Author(s): Hua Q, Joyce AR, Fong SS, Palsson B
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Abstract Experimental evolution is now frequently applied to many biological systems to achieve desired objectives. To obtain optimized performance for metabolite production, a successful strategy has been recently developed that couples metabolic engineering techniques with laboratory evolution of microorganisms. Previously, we reported the growth characteristics of three lactate-producing, adaptively evolved Escherichia coli mutant strains designed by the OptKnock computational algorithm. Here, we describe the use of (13)C-labeled experiments and mass distribution measurements to study the evolutionary effects on the fluxome of these differently designed strains. Metabolic flux ratios and intracellular flux distributions as well as physiological data were used to elucidate metabolic responses over the course of adaptive evolution and metabolic differences among strains. The study of 3 unevolved and 12 evolved engineered strains as well as a wild-type strain suggests that evolution resulted in remarkable improvements in both substrate utilization rate and the proportion of glycolytic flux to total glucose utilization flux. Among three strain designs, the most significant increases in the fraction of glucose catabolized through glycolysis (>50\%) and the glycolytic fluxes (>twofold) were observed in phosphotransacetylase and phosphofructokinase 1 (PFK1) double deletion (pta- pfkA) strains, which were likely attributed to the dramatic evolutionary increase in gene expression and catalytic activity of the minor PFK encoded by pfkB. These fluxomic studies also revealed the important role of acetate synthetic pathway in anaerobic lactate production. Moreover, flux analysis suggested that independent of genetic background, optimal relative flux distributions in cells could be achieved faster than physiological parameters such as nutrient utilization rate. (c) 2006 Wiley Periodicals, Inc.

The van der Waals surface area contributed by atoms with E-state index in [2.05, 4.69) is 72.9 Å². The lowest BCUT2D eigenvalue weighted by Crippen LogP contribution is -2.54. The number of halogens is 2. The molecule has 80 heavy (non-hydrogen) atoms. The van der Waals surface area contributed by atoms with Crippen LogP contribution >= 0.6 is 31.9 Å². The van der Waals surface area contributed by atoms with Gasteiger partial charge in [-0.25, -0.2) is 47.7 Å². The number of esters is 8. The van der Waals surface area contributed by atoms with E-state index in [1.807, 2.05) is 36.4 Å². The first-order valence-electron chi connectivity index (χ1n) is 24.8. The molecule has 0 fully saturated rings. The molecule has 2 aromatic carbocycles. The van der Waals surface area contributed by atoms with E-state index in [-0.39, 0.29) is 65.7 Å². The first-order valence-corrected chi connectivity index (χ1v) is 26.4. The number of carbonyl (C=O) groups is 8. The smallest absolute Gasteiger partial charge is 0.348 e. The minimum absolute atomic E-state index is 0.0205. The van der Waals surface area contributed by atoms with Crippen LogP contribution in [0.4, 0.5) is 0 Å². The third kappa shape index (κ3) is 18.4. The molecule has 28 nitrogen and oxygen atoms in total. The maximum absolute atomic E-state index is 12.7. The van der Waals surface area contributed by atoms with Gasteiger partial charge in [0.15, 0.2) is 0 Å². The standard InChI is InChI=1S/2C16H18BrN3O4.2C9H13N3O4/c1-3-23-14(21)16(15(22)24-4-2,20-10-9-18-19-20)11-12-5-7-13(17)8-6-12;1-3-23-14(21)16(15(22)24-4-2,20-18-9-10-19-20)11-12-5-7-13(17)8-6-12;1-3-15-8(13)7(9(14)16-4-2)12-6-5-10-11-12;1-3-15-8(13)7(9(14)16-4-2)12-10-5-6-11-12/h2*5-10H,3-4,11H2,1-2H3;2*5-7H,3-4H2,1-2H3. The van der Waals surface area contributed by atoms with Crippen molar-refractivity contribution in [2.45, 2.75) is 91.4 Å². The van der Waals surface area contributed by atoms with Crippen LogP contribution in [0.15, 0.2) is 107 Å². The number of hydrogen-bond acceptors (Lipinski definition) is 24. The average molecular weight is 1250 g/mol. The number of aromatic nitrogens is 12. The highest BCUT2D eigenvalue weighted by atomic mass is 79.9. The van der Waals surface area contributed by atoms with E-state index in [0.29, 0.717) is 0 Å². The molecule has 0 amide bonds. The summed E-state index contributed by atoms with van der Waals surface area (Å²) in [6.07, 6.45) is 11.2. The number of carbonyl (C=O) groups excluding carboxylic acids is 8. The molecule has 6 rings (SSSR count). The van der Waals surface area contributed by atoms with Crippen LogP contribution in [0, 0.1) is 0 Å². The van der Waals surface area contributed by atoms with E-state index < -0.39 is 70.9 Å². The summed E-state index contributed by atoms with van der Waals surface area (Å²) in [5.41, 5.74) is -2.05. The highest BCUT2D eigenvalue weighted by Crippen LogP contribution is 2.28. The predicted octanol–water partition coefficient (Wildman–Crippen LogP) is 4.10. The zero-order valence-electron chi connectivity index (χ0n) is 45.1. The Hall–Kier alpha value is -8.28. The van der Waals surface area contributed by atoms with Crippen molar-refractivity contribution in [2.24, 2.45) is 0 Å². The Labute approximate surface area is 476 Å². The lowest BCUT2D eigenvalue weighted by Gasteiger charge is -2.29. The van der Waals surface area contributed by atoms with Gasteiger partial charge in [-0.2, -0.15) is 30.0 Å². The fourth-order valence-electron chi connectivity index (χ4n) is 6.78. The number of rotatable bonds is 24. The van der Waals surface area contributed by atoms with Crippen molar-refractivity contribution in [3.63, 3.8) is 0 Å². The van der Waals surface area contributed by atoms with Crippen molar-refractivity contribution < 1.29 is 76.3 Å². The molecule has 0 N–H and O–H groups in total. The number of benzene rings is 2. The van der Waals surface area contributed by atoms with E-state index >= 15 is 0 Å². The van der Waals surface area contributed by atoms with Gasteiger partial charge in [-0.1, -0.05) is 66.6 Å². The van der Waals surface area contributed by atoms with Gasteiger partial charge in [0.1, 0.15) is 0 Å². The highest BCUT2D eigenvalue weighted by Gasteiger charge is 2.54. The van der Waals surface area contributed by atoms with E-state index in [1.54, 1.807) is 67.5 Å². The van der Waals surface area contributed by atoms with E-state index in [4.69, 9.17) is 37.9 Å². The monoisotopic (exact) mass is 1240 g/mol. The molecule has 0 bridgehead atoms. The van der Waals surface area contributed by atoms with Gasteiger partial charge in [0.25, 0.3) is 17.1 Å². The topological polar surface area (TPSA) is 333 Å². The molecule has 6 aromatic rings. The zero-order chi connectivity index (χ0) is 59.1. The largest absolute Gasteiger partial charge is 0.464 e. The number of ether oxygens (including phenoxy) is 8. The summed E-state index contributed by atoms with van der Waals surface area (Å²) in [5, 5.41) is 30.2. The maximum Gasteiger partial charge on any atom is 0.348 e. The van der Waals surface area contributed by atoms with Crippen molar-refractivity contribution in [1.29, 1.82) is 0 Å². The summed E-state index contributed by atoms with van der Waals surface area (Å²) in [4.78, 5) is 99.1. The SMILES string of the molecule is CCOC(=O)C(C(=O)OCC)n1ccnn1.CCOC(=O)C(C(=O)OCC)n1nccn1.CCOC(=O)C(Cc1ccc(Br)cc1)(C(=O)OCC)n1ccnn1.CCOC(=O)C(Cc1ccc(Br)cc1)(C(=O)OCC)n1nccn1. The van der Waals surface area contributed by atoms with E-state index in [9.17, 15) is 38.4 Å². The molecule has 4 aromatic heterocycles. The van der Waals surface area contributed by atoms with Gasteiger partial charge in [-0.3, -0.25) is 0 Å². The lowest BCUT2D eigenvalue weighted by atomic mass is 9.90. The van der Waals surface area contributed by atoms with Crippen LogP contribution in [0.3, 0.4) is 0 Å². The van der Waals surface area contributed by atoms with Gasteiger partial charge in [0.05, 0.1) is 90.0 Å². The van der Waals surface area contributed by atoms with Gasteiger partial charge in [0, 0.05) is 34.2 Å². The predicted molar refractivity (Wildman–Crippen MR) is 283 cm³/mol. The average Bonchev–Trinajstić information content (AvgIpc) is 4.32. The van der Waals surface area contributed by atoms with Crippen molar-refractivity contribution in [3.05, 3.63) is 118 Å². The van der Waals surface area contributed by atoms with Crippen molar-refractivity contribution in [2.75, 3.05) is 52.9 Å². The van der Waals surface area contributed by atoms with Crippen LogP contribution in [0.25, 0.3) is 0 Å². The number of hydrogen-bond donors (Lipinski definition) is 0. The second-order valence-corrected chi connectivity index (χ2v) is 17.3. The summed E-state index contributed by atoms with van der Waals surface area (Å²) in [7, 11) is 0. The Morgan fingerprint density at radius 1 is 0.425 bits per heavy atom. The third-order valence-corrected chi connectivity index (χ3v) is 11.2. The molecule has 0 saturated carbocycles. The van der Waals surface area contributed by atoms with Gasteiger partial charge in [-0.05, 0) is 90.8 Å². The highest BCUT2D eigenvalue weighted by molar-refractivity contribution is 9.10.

This article was published in Biotechnol Bioeng
and referenced in Current Synthetic and Systems Biology